Elecampane (Inula helenium)
Tall and stately, elecampane gets its Latin name from Helen of Troy, who is said to have carried a bouquet with her when she was abducted. The herb grows in England, North America and throughout Europe and Asia, and was once cultivated on a large scale. With large soft leaves reminiscent of mullein and bright summer flowers that are similar to sunflowers, the plant is striking in the garden. It has been used medicinally since the days of ancient Rome and Greece. It is also mentioned in ancient Anglo-Saxon writings.
Key Medicinal Uses
Elecampane was given two of its common names from its medicinal uses. Horseheal, because it was used to treat skin problems in horses, and scabwort, because it healed scabs in sheep.
Internally Today elecampane is used for many respiratory complaints like bronchitis and has shown promise for helping some some cardiovascular diseases by relieving cardiac stress. It may also prove useful in lowering blood pressure. It has been traditionally used as a digestive aid. It aids the appetite and has also been used to treat worms. The powdered root can be added to cough syrups, expectorants and pain relievers. It is said to relieve water retention and help prevent tooth decay.
Externally Not used externally
Other Uses The root has also been shown to be the source of a blue dye when mixed with whortleberries and ash as a mordant.
Roots Roots are harvested in the autumn of the plant's second year for the most potency.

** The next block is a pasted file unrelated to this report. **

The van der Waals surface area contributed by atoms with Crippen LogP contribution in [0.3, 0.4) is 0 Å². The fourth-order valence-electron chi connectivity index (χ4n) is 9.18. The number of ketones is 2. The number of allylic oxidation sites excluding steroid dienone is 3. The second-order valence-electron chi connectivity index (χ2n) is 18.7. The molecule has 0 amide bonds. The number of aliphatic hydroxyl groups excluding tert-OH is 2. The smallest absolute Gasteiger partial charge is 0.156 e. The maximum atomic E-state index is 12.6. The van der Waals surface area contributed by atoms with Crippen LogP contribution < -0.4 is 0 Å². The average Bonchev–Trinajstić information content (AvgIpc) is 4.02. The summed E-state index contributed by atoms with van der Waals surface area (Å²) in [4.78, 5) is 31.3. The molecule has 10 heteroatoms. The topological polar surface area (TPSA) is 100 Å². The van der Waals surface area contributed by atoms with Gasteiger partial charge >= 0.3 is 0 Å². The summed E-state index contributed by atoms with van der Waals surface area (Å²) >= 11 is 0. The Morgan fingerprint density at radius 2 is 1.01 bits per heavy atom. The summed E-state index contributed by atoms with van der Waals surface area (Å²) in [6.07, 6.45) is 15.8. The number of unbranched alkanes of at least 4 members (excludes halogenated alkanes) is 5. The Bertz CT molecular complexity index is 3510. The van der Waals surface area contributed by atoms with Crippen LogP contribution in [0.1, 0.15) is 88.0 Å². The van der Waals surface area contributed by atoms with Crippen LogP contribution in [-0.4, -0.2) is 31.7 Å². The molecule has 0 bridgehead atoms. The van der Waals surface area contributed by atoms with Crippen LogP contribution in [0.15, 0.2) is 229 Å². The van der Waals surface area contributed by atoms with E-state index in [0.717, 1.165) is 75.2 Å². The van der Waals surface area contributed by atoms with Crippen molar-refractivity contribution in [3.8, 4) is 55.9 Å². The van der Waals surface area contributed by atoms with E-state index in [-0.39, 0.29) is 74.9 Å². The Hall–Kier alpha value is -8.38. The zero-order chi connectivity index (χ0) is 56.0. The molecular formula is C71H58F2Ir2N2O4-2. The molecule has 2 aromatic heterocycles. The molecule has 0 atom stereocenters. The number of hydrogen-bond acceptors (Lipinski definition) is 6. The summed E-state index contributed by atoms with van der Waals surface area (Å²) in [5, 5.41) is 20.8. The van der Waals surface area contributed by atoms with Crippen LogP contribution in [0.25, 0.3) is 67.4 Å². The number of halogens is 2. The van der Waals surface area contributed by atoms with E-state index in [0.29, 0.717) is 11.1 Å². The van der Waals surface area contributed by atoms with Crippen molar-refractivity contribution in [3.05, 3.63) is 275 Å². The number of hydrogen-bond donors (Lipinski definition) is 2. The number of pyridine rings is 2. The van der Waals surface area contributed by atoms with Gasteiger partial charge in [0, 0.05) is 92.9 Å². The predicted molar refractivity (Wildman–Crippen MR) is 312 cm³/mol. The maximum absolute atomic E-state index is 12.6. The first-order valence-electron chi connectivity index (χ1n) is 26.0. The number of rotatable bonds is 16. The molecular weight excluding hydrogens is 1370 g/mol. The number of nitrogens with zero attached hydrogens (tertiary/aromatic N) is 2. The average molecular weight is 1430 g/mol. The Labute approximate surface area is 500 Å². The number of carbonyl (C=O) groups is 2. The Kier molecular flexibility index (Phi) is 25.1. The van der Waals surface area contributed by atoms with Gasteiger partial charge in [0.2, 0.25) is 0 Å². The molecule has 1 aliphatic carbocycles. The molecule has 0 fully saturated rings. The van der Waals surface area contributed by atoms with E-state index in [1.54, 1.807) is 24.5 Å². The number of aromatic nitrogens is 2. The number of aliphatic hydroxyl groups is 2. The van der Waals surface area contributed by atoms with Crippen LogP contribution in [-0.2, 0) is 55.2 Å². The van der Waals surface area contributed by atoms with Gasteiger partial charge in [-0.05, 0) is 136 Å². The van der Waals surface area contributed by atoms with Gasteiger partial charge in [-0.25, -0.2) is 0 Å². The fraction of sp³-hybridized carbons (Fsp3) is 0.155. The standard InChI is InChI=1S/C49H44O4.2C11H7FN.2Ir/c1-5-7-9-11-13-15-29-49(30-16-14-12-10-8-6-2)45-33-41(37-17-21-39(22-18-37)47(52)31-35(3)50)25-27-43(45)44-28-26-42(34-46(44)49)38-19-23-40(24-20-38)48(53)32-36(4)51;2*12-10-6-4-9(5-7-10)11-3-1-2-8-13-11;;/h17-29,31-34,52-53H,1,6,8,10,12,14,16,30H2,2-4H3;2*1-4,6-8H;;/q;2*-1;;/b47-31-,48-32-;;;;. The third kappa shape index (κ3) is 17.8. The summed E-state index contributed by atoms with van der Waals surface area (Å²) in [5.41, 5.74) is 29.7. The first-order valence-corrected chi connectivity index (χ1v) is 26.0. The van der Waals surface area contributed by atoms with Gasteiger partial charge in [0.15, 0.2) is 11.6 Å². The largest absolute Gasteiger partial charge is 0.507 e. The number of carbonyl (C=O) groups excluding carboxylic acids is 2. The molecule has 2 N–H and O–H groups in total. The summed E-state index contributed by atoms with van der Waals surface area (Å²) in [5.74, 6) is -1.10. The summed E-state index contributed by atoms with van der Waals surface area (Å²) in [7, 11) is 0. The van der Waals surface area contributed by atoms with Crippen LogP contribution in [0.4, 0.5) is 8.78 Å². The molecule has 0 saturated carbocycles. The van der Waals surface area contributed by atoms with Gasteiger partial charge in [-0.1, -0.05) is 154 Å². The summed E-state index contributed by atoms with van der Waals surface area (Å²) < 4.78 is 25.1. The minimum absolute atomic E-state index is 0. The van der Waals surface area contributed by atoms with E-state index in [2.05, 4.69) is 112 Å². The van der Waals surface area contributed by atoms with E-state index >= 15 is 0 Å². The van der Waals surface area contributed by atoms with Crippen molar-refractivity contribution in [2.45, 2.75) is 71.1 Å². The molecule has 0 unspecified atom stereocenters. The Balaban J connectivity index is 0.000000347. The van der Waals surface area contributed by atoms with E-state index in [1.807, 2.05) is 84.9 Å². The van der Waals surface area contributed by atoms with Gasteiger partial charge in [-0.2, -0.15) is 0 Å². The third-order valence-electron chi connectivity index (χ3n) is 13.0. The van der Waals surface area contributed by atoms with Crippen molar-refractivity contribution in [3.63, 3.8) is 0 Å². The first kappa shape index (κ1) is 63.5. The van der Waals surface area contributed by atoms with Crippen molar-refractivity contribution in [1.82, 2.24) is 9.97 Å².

If you have been diagnosed with diabetes, or are borderline, you should stay away from elecampane. Large amounts of this herb can affect blood sugar levels. Likewise, if you are pregnant, do not use, as it has been historically used to stimulate contractions. Some people also experience a skin allergy to this herbal remedy. If you have ragweed allergies, be cautious of using.
Preparation and Dosage
Elecampane is available in tinctures, capsules and teas. It may also be mixed in combination with other herbs in Ayurvedic medicines, so if you should not take this particular, read the label for ingredients.
Don't use more than 1 gram (1/4 teaspoon) per dose or more than 3 grams per day. It is not recommended for long term usage.
For an infusion, pour a cup of cold water over a teaspoon of shredded elecampane root. Let this steep for 8 to 10 hours. Heat the infusion before drinking. Take the infusion very hot no more than three times per day.
As a tincture, take 1 teaspoon three times per day for chest congestion.